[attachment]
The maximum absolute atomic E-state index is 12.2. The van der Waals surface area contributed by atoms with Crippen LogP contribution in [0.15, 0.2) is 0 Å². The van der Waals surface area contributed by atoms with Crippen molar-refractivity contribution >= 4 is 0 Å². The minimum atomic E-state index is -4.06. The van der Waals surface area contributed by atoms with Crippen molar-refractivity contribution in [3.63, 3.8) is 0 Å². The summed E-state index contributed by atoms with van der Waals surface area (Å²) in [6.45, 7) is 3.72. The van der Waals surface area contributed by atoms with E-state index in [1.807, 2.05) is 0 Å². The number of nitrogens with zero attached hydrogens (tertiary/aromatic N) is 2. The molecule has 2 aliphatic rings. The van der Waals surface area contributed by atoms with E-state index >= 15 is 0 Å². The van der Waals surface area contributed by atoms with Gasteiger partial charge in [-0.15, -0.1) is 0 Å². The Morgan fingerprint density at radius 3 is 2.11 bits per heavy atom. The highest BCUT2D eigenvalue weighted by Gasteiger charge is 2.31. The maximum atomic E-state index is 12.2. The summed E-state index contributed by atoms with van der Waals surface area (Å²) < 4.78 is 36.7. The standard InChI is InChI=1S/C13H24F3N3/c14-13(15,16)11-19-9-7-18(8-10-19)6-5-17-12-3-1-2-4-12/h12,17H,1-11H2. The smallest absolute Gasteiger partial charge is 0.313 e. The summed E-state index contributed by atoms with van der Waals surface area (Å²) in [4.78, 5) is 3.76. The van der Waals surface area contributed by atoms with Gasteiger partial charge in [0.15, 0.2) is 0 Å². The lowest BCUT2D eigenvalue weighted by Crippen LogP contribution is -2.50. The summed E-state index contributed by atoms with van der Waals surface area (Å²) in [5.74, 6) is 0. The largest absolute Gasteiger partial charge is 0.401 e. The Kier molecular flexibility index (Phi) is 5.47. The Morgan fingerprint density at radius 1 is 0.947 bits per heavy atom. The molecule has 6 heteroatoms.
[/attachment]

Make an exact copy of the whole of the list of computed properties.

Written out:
The maximum absolute atomic E-state index is 12.2. The van der Waals surface area contributed by atoms with Crippen LogP contribution in [0.15, 0.2) is 0 Å². The van der Waals surface area contributed by atoms with Crippen molar-refractivity contribution >= 4 is 0 Å². The minimum atomic E-state index is -4.06. The van der Waals surface area contributed by atoms with Crippen molar-refractivity contribution in [3.63, 3.8) is 0 Å². The summed E-state index contributed by atoms with van der Waals surface area (Å²) in [6.45, 7) is 3.72. The van der Waals surface area contributed by atoms with E-state index in [1.807, 2.05) is 0 Å². The number of nitrogens with zero attached hydrogens (tertiary/aromatic N) is 2. The molecule has 2 aliphatic rings. The van der Waals surface area contributed by atoms with E-state index >= 15 is 0 Å². The van der Waals surface area contributed by atoms with Gasteiger partial charge in [-0.15, -0.1) is 0 Å². The Morgan fingerprint density at radius 3 is 2.11 bits per heavy atom. The highest BCUT2D eigenvalue weighted by Gasteiger charge is 2.31. The maximum atomic E-state index is 12.2. The summed E-state index contributed by atoms with van der Waals surface area (Å²) < 4.78 is 36.7. The standard InChI is InChI=1S/C13H24F3N3/c14-13(15,16)11-19-9-7-18(8-10-19)6-5-17-12-3-1-2-4-12/h12,17H,1-11H2. The smallest absolute Gasteiger partial charge is 0.313 e. The summed E-state index contributed by atoms with van der Waals surface area (Å²) in [4.78, 5) is 3.76. The van der Waals surface area contributed by atoms with Gasteiger partial charge in [0.15, 0.2) is 0 Å². The lowest BCUT2D eigenvalue weighted by Crippen LogP contribution is -2.50. The summed E-state index contributed by atoms with van der Waals surface area (Å²) in [5.74, 6) is 0. The largest absolute Gasteiger partial charge is 0.401 e. The Kier molecular flexibility index (Phi) is 5.47. The Morgan fingerprint density at radius 1 is 0.947 bits per heavy atom. The molecule has 6 heteroatoms.